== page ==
For default interest arising from commercial transactions, the parties may freely determine the default interest rate (Turkish Commercial Code art. 8/1, Interest Law no. 3095 art. 2/1).

There is no consensus on whether the provision is valid brought by Article 120/2 of the Turkish Commercial Code "The default interest rate to be determined by the contract cannot exceed one hundred percent more than the annual interest rate determined by the first paragraph" in commercial affairs just like in principal interests.

If there is no agreement between the parties regarding the default interest rate, the default interest is applied based on the capital interest rate of 9% per year. (Interest Law No. 3095, article 2/1)

An exceptional situation is foreseen in the legal default interest with interest Law no. 3095 art. 2/2. Accordingly, If the interest rate applied by the Central Bank for short-term advances on December 31 of the previous year is more than the amount determined by Article 1 (more than 9%), default interest may be claimed at this rate in commercial transactions, even if there is no contract.

Another point that should be taken into consideration is that if the default interest is paid late, no default interest can be claimed. (Turkish Code of Obligations art. 121/2)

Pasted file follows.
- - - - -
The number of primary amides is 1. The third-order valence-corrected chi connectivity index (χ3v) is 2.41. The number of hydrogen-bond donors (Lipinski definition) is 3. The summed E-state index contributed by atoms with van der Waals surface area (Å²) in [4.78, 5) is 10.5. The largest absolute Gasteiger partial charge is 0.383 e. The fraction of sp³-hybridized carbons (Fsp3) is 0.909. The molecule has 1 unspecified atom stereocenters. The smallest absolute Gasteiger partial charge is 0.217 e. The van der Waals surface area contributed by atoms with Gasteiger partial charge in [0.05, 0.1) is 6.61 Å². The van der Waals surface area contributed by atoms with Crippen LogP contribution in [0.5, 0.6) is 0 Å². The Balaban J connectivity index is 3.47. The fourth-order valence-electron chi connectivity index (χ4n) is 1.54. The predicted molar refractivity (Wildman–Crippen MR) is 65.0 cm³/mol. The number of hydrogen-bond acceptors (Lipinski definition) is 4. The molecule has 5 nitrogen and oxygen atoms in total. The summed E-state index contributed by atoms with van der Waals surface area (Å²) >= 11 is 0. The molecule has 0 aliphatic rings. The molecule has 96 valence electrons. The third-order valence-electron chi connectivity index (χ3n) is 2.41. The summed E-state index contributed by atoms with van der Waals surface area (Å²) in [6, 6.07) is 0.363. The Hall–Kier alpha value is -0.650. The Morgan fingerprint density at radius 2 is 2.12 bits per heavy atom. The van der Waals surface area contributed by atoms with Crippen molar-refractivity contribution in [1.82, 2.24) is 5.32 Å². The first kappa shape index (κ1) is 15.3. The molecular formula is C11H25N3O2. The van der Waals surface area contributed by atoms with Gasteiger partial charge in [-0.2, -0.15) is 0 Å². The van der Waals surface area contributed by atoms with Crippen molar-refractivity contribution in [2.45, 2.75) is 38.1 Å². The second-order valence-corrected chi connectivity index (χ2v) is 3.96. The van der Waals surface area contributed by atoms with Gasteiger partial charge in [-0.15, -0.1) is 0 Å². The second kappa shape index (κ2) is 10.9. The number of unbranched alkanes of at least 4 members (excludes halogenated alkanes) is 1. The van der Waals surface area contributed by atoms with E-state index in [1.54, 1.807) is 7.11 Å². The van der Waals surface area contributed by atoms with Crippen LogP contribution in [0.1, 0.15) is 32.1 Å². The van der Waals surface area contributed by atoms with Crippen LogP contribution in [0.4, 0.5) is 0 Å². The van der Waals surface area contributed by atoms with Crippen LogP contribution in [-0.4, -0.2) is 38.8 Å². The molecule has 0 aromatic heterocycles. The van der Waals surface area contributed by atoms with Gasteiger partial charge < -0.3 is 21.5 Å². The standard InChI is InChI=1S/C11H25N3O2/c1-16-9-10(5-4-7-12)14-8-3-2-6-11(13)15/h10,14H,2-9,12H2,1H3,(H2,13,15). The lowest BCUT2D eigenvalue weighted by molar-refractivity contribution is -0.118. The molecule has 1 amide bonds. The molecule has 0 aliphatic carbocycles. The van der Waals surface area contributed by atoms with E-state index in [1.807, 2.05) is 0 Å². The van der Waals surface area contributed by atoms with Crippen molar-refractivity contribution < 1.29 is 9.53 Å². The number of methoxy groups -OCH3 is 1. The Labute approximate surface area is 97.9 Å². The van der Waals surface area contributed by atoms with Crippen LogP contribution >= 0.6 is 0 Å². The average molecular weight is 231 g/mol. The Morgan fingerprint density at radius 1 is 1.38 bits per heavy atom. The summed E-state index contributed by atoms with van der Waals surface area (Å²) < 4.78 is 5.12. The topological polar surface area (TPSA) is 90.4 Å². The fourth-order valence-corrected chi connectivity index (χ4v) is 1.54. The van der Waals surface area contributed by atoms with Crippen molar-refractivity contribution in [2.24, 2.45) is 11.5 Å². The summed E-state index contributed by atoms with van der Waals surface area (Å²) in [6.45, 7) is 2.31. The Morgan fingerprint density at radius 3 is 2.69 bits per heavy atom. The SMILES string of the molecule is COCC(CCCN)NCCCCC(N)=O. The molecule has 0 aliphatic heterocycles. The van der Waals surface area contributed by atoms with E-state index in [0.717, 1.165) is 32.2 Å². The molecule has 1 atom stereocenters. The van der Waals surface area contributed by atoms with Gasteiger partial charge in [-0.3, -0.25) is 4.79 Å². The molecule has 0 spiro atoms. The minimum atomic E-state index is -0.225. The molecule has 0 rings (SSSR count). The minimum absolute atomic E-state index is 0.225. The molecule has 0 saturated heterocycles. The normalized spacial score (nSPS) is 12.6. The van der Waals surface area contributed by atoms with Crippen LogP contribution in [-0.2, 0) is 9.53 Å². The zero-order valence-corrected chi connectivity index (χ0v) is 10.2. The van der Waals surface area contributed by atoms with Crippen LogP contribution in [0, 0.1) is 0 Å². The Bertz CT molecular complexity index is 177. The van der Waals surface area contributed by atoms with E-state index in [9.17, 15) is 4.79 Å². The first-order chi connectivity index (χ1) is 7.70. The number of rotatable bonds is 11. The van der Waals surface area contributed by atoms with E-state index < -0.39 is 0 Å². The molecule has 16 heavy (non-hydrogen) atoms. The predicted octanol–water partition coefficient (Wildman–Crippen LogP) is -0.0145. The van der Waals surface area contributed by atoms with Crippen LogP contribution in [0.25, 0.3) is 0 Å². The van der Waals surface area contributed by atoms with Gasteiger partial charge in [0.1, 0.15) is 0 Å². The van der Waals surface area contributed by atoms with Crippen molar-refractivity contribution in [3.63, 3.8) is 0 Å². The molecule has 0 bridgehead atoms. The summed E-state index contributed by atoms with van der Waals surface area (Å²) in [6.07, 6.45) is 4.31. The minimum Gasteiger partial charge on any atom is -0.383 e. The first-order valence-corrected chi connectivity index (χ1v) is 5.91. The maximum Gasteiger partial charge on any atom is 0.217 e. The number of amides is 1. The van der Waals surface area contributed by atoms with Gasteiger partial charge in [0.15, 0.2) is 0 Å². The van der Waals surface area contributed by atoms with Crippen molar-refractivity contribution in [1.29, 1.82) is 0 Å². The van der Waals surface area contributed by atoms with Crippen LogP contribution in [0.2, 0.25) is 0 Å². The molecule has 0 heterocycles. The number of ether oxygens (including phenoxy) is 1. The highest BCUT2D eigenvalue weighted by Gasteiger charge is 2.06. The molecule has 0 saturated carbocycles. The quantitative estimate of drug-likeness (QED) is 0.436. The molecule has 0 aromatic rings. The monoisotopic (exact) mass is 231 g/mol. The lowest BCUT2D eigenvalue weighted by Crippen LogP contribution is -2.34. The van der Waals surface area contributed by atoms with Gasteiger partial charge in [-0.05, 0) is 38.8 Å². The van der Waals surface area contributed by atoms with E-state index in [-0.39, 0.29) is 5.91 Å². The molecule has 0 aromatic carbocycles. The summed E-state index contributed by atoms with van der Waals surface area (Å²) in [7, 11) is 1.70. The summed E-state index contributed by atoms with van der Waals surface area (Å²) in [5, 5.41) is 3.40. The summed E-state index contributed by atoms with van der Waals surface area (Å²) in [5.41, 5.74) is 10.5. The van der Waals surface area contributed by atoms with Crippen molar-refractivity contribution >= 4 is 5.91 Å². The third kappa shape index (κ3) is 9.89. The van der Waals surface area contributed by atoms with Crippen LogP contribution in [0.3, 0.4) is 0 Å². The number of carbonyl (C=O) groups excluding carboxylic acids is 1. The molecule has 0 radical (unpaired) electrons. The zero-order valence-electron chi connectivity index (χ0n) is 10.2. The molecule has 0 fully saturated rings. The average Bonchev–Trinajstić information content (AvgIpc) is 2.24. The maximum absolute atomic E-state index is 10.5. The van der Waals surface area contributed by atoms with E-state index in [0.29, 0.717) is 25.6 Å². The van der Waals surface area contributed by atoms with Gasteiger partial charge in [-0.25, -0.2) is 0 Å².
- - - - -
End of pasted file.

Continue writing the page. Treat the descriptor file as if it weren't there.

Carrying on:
Regarding other types of interest, rediscount and advance interest are regulated in Article 45 of the Central Bank Law No. 1211.

Rediscount Interest:

The term of rediscount refers to the rediscounting of discounted values, that is, values that change hands for a price, to change hands again. Commercial bills and certificates issued by banks can be accepted to meet the liquidity needs of commercial life.

The Central Bank sets all the conditions and rules for rediscount transactions, and the interest applied by the Central Bank for these transactions is called the "rediscount interest rate". The rediscount interest rate is determined by taking into account the money supply and credit expansion in the economy, and the last rate updated on 23.12.2023 is 43.25%.

Advance Interest:

The Central Bank may also grant advances in return for bills that it can accept for rediscount. (Central Bank of Republic of Türkiye Law art. 45/2)

The interest rate applied in advance transactions is regulated by the Central Bank in line with the monetary policy principles and the annual rate determined on 23.12.2023 is 44.25%.

Article 2/2 of the Interest Law No. 3098, attributes to the advance interest rate in terms of the interest rate applied in commercial transactions.

As a result;

Interest is regulated by many general and special laws in our legal system. It can be classified in various ways according to its source and nature. However, the main purpose of interest is to compensate for the deprivation of a certain amount of money under the law or contract. The fact that a transaction is considered a commercial transaction is a characteristic for the application of interest. The most important example of this is that interest can be charged on some types of interest even if it is not contractually or otherwise agreed, and that interest can be charged at a higher rate than in normal business.